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I've just been reading this article on JavaScript inheritance and Angular Scopes: https://github.com/angular/angular.js/wiki/Understanding-Scopes

They refer to a bit of code like this:

Suppose we then do this:

childScope.aString = 'child string'

And then follow it up with:

Suppose we then do this:

childScope.anArray[1] = '22'
childScope.anObject.property1 = 'child prop1'

Now the first one will get added to the child scope because it is not found in the parent. However, the seconds ones are found in the parent and therefore will not get added to the child.

What I don't understand is that the aString appears in the parent scope as well, so how is it then that the 'prototype chain is not consulted' in this instance? It seems that all the examples should be able to refer to the parent.

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3 Answers 3

up vote 1 down vote accepted

When you retrieve a value from an Angular scope, such as childScope.aString, if it's not contained in that scope directly then the parent scope would be consulted. However, the parent scope is not consulted when you assign directly to a property of the child scope, i.e. childScope.x = y.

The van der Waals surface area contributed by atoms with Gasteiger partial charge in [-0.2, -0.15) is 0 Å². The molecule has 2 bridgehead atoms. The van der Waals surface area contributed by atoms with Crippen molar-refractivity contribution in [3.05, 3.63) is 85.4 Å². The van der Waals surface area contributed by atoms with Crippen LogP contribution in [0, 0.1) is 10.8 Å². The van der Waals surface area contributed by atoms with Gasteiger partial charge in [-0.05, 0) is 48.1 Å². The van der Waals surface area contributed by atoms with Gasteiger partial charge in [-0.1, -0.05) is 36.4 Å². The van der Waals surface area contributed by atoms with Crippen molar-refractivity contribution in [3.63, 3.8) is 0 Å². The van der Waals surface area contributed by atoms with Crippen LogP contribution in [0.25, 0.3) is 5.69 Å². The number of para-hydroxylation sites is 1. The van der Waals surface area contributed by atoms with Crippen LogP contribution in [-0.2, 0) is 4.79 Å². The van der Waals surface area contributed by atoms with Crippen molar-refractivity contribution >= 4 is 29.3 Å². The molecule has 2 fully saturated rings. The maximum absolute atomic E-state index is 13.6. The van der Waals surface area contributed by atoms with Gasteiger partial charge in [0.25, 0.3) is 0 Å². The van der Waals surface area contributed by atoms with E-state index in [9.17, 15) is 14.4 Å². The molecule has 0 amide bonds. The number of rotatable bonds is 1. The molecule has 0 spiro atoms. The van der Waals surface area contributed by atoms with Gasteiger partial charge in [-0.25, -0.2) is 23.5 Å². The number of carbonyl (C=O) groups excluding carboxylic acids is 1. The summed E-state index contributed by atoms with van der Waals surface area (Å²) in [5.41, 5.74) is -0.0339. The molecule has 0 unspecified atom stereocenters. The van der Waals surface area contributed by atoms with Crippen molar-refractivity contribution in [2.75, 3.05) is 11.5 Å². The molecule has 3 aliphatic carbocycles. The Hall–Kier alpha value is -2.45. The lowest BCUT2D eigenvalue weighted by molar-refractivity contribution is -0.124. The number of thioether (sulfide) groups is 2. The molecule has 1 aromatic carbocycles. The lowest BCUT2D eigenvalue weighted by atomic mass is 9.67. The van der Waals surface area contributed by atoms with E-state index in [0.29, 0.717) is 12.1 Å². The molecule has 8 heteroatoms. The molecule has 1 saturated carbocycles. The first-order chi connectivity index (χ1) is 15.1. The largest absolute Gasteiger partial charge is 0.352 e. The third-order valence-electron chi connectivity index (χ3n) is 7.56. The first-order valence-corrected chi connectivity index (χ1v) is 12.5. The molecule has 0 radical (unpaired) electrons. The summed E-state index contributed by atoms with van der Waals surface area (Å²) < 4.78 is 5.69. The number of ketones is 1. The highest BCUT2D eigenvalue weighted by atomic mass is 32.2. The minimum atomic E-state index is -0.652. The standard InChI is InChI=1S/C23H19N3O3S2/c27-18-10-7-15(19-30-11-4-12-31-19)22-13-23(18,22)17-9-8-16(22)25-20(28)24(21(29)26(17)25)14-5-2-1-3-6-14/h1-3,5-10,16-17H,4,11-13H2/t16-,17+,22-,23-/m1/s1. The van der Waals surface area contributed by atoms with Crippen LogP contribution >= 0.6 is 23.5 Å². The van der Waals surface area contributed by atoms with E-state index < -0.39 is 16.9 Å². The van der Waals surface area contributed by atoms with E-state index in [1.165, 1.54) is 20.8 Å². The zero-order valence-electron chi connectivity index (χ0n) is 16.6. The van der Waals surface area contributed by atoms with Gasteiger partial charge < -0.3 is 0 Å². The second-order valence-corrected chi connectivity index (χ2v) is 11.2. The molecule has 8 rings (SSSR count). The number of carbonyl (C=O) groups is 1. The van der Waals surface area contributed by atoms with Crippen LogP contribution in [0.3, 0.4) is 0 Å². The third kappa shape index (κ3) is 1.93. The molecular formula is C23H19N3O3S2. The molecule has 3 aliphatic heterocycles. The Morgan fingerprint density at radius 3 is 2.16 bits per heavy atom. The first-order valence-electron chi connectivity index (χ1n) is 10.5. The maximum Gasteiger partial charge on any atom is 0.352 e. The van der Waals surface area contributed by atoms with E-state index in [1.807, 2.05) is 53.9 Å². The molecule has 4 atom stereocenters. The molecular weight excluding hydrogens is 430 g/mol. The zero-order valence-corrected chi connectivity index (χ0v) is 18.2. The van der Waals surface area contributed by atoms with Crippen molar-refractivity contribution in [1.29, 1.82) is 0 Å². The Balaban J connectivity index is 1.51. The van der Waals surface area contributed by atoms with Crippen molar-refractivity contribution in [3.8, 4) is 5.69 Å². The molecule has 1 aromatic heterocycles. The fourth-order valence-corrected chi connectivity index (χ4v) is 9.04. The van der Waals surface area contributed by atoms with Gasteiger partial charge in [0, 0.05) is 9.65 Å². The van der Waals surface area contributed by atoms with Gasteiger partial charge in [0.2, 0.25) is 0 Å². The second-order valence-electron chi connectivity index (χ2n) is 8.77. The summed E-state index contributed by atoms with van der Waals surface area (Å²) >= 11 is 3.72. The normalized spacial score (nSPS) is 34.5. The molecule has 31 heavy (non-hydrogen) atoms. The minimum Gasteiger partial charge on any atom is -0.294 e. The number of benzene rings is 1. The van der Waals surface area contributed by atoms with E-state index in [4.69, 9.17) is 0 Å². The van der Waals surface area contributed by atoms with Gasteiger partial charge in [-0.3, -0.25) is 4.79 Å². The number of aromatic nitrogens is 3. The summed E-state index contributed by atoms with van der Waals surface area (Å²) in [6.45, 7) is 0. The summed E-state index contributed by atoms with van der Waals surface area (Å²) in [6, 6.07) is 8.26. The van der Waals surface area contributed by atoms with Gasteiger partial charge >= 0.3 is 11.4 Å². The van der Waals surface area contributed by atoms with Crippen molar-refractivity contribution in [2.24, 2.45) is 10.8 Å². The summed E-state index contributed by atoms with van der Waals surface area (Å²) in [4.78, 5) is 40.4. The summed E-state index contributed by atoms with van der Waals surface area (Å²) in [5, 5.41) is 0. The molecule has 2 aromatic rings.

In the case of childScope.anArray[1] = '22', you are not assigning directly to a property of the child scope. You are assigning to a property/index of an object retrieved from the parent scope, through the child scope. You can break this line into two lines to clarify what is happening:

var array = childScope.anArray;
array[1] = '22';

The first line consults the parent scope, because you are retrieving the object anArray and it cannot be found in childScope. However, when you are assigning the value at index [1], you are not assigning a property of the child scope, you are assigning a property to the object that was retrieved from the parent scope. Because the array object is visible in both scopes, the property you assigned to it will also be.

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Having read your comment and looked at the article once again, the penny has finally dropped. Thanks! –  Craig Morgan Jun 20 '13 at 8:19

The prototype chain is not consulted when setting a property.

In the object examples, you're getting properties of the scope (anObject or AnArray), then setting properties of the returned objects.

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Got it! Thanks. –  Craig Morgan Jun 20 '13 at 8:18

You are just adding a property to an object.

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